WINNIPEG -- For the last 45 years, Winnipeg youth have been able to access a safe space at Rossbrook House, and the centre has managed to keep the doors open during the COVID-19 pandemic.

Operations manager Warren Goulet told CTV News they keep the doors open 24 hours a day, seven days a week, 365 days a year.

“It’s not like I come to work every day, it’s something that I come to and enjoy the younger people. And to see them joyous and taking advantage of our programs and activities,” said Goulet.

Goulet said activities like pool, hanging out with friends, playing video games, and a space for school work are available at Rossbrook.

rossbrook house

(CTV News Photo Rachel CrowSpreadingWings)

Goulet said before the pandemic, there was even a music room for youth to practise their instruments or play drums.

“It’s a home away from home for a lot of our younger people,” he said.

It was in 1976 that Sister Geraldine MacNamara and a group of youth workers, including Goulet, first opened up.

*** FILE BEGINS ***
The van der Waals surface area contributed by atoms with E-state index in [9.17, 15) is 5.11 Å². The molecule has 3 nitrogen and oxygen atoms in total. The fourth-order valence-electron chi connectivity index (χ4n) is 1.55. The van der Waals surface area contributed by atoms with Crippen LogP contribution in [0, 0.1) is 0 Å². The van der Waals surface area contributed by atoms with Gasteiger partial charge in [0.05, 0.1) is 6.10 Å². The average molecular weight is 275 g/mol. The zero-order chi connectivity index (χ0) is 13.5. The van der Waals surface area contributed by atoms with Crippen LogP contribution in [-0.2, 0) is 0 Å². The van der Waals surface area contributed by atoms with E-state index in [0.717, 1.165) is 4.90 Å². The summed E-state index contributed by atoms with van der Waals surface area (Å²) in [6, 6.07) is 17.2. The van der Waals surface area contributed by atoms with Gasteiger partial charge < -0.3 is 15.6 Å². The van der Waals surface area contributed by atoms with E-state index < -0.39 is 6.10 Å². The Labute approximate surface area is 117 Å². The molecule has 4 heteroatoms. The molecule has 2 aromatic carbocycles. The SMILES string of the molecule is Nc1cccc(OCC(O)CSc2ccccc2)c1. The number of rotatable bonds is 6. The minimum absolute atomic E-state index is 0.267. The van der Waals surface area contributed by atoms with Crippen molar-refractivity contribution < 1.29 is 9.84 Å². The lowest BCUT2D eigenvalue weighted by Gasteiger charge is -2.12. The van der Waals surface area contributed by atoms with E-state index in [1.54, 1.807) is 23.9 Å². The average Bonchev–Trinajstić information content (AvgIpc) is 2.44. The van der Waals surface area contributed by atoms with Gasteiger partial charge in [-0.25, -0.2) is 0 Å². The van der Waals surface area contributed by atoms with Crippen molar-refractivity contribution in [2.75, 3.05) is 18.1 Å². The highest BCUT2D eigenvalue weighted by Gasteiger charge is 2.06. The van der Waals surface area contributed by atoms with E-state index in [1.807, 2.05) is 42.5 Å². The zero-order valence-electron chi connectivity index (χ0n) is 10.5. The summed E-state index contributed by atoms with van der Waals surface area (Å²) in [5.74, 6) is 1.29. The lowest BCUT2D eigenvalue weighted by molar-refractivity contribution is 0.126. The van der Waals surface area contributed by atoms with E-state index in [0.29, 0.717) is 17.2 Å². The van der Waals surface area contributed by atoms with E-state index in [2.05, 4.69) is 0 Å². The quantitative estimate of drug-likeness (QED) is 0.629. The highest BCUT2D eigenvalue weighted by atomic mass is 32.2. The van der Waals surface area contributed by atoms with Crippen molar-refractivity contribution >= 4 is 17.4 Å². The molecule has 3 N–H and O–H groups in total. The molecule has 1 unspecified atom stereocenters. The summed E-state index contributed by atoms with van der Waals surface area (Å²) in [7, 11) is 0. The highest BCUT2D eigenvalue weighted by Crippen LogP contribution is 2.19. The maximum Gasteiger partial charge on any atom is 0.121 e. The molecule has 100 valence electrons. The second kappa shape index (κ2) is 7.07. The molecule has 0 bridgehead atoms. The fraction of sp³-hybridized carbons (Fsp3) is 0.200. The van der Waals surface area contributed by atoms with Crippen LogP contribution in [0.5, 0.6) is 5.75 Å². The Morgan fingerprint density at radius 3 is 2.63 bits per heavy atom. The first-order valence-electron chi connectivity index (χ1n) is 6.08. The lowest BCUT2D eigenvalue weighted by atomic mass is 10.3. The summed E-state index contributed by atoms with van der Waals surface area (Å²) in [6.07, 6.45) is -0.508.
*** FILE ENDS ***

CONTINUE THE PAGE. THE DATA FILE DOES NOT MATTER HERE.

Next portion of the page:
And now, it has become generational.

“I think it’s about the fifth generation now and it’s wonderful to see children of past attendees and it’s nice to see continued support in them attending. It really speaks to what we do,” he said. “If we can get them young enough, then chances are they are going to be here for the long term.”

He told CTV News as he fought back tears that Sister MacNamara was a guide and a hero. She showed him a different life and always believed in him.

“She’s very dear in my heart,” said Goulet.

She was there at his darkest times and showed unconditional love, something Goulet hopes to keep giving to the people who use Rossbrook.

“Anytime they are here, they are safe and not out in the destructiveness of the streets,” he said. “I don’t fix people, I build relationships. And when I build relationships, I build trust, and then wonderful things just happen out of osmosis and that’s the beauty.”  

Rossbrook House

(CTV News Photo Rachel CrowSpreadingWings)